And why is the Republican Party against slum clearance? for the simple reason that there is money to be made from human misery. And the dinosaur minds who control that party are more interested in profits than they are in the welfare of the people.

And what is true of housing is also true of health.

In thinking about the Nation’s health, we must recognize one basic fact. The costs of medical care are prohibitive for many millions of our people. I am not talking only of the very poor who. might, if they are lucky, avail themselves of charitable care. Neither am I talking of the rich or the well-to-do—but of all the millions in between. These people are doomed to illness, sometimes to death, simply because they are neither rich enough nor poor enough to fit into the scheme of things as practiced in this country in the field of modern medicine.

That to me is a denial of the very meaning of democracy.

That is why I have devoted so much thought, so much attention to the problem of good medical services for our people. That is why some years ago I proposed the addition of health insurance to our social security system.

That attack on that proposal was fantastic in its scope, its bitterness, its vilification. It tried to obscure the problem by fastening on the old scare word of socialism. Naturally the Republican Party in the Congress spearheaded and fronted that attack. And, as usual, the party’s strategy and tactics—and the money—were supplied it gratis, by the lobby which claims exclusive jurisdiction in the field of human health.

This is the medical lobby—and what is the medical lobby? Why, it’s a reactionary faction within that tightly held national leadership of the American Medical Association. The lobby is not the great bulk of the devoted doctors in this country, though it plays freely on their fears and extorts its money out of them. The lobby is, in reality, just a few men and an advertising agency.
And now this little clique has moved overto run the National Professional Committee of Eisenhower and Nixon. I made a speech in Philadelphia on health the other day, and they folded up on their fight on me. Now they are going to help Eisenhower and Nixon.

I would like to give you a little illustration of how this lobby works. I have a clipping from the Nashville Tennessean dated September 26, 1952. It shows the photostat of a letter dated 3 days earlier, on the stationery of a local Nashville doctor. Apparently this letter went to a great number of his colleagues. It reads:

"Dear Doctor:

"I have been asked as a member of Senator Nixon’s Parade Committee to ask a few of my friends to drive their cars in the Nixon parade on Saturday, September 27.

"We want to count on you to be there or if you can’t participate to have someone come in your place. In order to make the best impression on the general public, we are asking you to use a small car if that is at all possible .... "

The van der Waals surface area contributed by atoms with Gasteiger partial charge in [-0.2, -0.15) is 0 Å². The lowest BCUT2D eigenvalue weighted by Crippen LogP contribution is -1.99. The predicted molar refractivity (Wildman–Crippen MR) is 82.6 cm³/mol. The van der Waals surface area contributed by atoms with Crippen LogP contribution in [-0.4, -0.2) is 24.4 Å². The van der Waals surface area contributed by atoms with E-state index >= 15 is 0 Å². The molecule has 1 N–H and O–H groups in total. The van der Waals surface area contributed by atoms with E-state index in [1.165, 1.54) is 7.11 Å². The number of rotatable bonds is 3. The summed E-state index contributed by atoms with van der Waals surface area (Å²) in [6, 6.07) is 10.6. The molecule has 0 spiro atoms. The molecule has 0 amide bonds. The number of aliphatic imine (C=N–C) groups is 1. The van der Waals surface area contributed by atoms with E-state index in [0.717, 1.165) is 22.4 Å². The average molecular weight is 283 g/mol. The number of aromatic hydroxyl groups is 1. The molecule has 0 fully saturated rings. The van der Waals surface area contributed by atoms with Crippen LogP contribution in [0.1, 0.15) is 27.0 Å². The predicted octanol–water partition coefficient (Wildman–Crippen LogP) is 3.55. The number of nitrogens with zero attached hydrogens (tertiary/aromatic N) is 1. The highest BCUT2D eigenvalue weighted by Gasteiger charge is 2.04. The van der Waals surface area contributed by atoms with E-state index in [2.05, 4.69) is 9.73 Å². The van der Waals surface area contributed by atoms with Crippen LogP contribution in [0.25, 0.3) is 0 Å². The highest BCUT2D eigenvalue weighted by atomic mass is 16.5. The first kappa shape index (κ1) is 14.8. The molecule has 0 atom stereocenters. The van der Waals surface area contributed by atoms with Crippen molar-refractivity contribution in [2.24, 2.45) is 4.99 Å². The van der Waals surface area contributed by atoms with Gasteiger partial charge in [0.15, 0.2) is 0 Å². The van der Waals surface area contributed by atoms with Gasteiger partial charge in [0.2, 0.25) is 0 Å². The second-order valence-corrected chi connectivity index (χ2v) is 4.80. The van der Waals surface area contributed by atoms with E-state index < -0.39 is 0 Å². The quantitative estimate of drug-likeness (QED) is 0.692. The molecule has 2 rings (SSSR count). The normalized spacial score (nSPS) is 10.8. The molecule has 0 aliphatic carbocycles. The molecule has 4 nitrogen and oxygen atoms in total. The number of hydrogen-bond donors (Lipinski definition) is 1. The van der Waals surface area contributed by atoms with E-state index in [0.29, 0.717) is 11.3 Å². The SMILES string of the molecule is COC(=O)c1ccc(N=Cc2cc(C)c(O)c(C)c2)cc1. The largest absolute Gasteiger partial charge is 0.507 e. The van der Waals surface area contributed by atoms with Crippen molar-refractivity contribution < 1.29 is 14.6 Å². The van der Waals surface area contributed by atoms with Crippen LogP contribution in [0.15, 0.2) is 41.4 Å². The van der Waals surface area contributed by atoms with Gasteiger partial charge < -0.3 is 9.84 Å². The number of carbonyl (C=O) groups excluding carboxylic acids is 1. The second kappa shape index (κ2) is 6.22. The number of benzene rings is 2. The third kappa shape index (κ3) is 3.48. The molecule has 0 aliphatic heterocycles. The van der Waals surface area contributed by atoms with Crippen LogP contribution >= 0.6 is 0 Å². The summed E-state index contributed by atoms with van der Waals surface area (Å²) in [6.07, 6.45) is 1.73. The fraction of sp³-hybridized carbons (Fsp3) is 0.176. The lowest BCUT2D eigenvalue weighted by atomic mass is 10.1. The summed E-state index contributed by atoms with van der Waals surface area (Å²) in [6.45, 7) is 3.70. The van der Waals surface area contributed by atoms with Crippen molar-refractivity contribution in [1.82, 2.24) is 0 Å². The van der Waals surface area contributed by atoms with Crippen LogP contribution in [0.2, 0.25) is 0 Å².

I want to read that last sentence over again so you won’t forget it: "In order to make the best impression on the general public, we are asking that you use a small car if at all possible." I was over in Montana the other day, and the Governor of Montana is a fine gentleman and a good Democrat. And he told me that the farmers up there had been quarreling about their condition, and one farmer was in such shape that he had come to the point where he had to wash his own Cadillac. That’s what’s the matter with these doctors in Nashville. They are so well off they can’t find a little car that the poor man has to ride around in.

Nearly a year ago, I appointed a Commission on the Health Needs of the Nation. That Commission has just held hearings here in San Francisco, so perhaps you are familiar with its membership and its purpose. Its members are distinguished and its purpose is nonpolitical. It has the task of surveying the whole health problem and the resources of this Nation, and recommending to the next administration the best solution that it can devise.

I have urged no solution upon this Commission. I have no desire, now, to advocate or press for any particular formula or method. All I want is some kind of effective action on the problem with which we are faced.

But the medical lobby has made sure that we shall not keep the problem of medical care out of politics.

The lobby has embraced the Republican candidate and he has returned the favor. Less than 3 weeks ago, he gave out a statement containing his latest views on health. That statement is all of a piece with the violent propaganda of the medical lobby. The General is doing his part to entice the medical professional people in this country into the narrow and confining lair of the Republican Old Guard. I don’t think they are going to go. There are more good doctors than there are in that little clique that runs the Medical Association.

Wherever you look in the Republican campaign today you will now find only dinosaurs in the positions of command.

The surrender has been complete—to the Old Guard—to the lobbies—to the mossbacks of every description. But it is more than a surrender. It is the tragedy of an able and amiable human being, torn out of the life he was trained to follow and shoved around as a tool for others.